Table of Contents

A New Financial Market Structure for East Asia

A New Financial Market Structure for East Asia

Edited by Yung Chul Park, Takatoshi Ito and Yunjong Wang

This book contends that the East Asian financial constitution lacks an appropriate infrastructure, resulting in inefficient allocation of high savings and an over-inflated short-term debt market. It goes on to point out that despite high savings, East Asia’s dependency on financial centers outside the region is also relatively high, and that there is no strong region-wide network to connect various financial centers in East Asia.

Chapter 10: Korea as a Financial Hub

Jang-Yung Lee

Subjects: asian studies, asian economics, economics and finance, asian economics, financial economics and regulation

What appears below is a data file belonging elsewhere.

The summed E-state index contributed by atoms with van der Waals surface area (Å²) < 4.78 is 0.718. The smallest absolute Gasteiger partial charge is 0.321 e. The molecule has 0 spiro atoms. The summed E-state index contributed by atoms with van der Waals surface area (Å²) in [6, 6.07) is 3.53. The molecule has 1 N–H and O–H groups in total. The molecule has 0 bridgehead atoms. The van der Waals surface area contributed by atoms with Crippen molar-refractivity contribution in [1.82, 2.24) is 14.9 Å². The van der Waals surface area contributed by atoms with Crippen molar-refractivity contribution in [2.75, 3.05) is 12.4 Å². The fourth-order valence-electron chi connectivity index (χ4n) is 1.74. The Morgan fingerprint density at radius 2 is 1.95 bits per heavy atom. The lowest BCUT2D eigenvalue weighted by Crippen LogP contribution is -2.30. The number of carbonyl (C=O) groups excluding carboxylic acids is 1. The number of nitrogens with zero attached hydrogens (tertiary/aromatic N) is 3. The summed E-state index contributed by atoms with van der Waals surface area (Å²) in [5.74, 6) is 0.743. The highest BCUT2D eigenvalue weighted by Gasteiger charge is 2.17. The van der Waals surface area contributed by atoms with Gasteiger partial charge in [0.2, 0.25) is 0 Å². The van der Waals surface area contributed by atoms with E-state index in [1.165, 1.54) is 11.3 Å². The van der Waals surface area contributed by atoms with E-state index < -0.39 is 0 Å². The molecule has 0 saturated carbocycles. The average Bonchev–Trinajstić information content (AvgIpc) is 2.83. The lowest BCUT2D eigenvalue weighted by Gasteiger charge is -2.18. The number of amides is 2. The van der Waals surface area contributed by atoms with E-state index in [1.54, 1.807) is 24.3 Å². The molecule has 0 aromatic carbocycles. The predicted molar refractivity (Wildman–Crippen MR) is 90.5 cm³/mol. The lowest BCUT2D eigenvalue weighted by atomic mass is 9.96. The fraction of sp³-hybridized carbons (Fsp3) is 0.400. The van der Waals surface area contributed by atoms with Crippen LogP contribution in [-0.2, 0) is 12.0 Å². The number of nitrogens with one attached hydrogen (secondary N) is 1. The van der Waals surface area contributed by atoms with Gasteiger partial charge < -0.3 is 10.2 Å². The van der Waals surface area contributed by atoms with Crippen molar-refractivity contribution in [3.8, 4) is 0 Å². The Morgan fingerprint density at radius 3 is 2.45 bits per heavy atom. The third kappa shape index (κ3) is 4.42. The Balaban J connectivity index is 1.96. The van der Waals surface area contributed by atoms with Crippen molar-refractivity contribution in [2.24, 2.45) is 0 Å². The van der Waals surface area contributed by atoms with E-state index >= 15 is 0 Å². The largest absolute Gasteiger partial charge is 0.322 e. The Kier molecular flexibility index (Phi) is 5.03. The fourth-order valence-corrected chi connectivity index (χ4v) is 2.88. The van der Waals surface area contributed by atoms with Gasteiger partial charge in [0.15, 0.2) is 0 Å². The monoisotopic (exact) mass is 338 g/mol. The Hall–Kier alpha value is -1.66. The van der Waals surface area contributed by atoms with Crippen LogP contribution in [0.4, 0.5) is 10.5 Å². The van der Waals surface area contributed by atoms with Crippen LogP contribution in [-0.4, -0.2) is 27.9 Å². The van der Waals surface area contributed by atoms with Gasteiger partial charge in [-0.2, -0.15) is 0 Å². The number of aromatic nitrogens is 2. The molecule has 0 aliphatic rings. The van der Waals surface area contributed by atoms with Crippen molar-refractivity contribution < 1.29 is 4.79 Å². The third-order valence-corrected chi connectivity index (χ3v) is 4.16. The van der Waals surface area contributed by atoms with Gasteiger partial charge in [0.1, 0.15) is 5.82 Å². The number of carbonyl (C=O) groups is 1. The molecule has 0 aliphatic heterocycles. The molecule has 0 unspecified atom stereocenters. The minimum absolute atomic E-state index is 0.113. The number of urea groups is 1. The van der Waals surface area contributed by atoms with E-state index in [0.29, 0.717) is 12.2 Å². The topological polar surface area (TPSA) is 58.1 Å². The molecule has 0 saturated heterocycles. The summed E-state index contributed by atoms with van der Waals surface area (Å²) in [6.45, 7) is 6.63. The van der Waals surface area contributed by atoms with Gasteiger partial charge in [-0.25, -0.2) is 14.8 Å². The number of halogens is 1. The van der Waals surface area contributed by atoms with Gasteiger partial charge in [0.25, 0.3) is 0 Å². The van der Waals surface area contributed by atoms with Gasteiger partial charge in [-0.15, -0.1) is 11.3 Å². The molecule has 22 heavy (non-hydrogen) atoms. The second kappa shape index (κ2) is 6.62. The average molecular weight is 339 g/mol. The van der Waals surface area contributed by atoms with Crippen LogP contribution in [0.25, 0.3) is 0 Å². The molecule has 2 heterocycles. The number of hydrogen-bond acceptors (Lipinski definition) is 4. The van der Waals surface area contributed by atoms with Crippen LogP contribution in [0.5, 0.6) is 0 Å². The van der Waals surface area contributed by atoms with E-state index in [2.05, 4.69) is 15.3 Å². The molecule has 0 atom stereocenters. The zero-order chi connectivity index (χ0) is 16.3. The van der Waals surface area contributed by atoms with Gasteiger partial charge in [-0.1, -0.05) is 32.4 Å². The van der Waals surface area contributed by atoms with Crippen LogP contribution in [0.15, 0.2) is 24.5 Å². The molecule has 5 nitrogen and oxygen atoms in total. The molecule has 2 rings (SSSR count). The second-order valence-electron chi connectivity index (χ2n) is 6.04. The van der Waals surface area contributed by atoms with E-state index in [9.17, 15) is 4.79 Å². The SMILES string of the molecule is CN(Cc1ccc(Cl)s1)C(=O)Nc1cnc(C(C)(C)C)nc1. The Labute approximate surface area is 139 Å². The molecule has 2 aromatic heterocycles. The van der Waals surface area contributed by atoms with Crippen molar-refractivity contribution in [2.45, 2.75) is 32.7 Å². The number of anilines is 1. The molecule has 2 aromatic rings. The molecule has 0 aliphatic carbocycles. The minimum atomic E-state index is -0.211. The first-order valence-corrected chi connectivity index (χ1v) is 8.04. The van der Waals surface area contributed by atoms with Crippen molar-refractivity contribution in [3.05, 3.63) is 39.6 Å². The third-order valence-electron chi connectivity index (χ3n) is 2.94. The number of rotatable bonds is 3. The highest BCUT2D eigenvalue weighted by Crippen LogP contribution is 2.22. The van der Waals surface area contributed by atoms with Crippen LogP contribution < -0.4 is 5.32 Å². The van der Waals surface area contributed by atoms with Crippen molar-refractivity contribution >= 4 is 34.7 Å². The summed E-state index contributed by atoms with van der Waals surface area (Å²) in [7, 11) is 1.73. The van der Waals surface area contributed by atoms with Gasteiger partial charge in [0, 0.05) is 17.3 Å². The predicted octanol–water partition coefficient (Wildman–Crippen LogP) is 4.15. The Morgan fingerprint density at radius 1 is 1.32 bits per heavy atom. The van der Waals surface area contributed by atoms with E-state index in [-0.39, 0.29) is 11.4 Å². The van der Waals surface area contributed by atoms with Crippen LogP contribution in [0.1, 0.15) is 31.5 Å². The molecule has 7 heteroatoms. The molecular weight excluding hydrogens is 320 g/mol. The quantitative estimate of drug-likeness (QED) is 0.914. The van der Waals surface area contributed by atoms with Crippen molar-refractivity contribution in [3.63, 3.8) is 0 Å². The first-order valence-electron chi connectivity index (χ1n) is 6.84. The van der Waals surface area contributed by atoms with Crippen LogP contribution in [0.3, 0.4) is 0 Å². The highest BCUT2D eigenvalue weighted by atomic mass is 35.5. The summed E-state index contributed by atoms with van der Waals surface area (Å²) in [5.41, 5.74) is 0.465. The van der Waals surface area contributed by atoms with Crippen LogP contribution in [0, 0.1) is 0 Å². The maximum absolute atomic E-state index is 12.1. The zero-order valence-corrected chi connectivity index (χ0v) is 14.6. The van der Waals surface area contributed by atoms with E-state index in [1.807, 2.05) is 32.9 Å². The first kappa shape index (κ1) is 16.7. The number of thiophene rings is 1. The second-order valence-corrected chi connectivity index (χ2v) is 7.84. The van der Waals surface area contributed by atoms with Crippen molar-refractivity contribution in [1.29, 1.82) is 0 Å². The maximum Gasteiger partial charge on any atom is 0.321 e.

10. Korea as a financial hub Jang-Yung Lee 1. OVERVIEW OF THE KOREAN FINANCIAL SYSTEM Korea has a large, diversified financial system, which consists of banks, various non-bank deposit-taking institutions, securities firms, and insurance companies. As shown in Table 10.1, the banking sector has nine nationwide commercial banks, six regional banks, five specialized and development banks, and 42 branches of foreign banks. Compared with the pre-crisis numbers of 16 nationwide commercial banks and 10 regional banks, the banking sector now seems significantly consolidated. Korea’s financial reform between 1998 and 2002 also entailed a significant consolidation of non-bank financial institutions (NBFIs). Over 600 of some 2100 financial institutions have closed down: 467 exited from the industry while 153 merged with other healthier institutions. Since the 1997 crisis, Korea has made major progress in economic adjustment through a wide range of structural reforms in the financial sector. In particular, the efforts to address the pre-crisis problem of non-performing assets and the widespread insolvencies of financial institutions were remarkably successful. As indicated by Table 10.2, the ratio of non-performing loans to total loans in the banking sector was drastically reduced to 1.9 per cent by June 2002 from 8.3 per cent at end-1999. It is worth noting here that the banks’ asset classification standards were upgraded in December of 1999 to bring them into conformity with international best practices.1 As the banks’ asset quality continued to improve, so did their profitability and capital positions, with a return...

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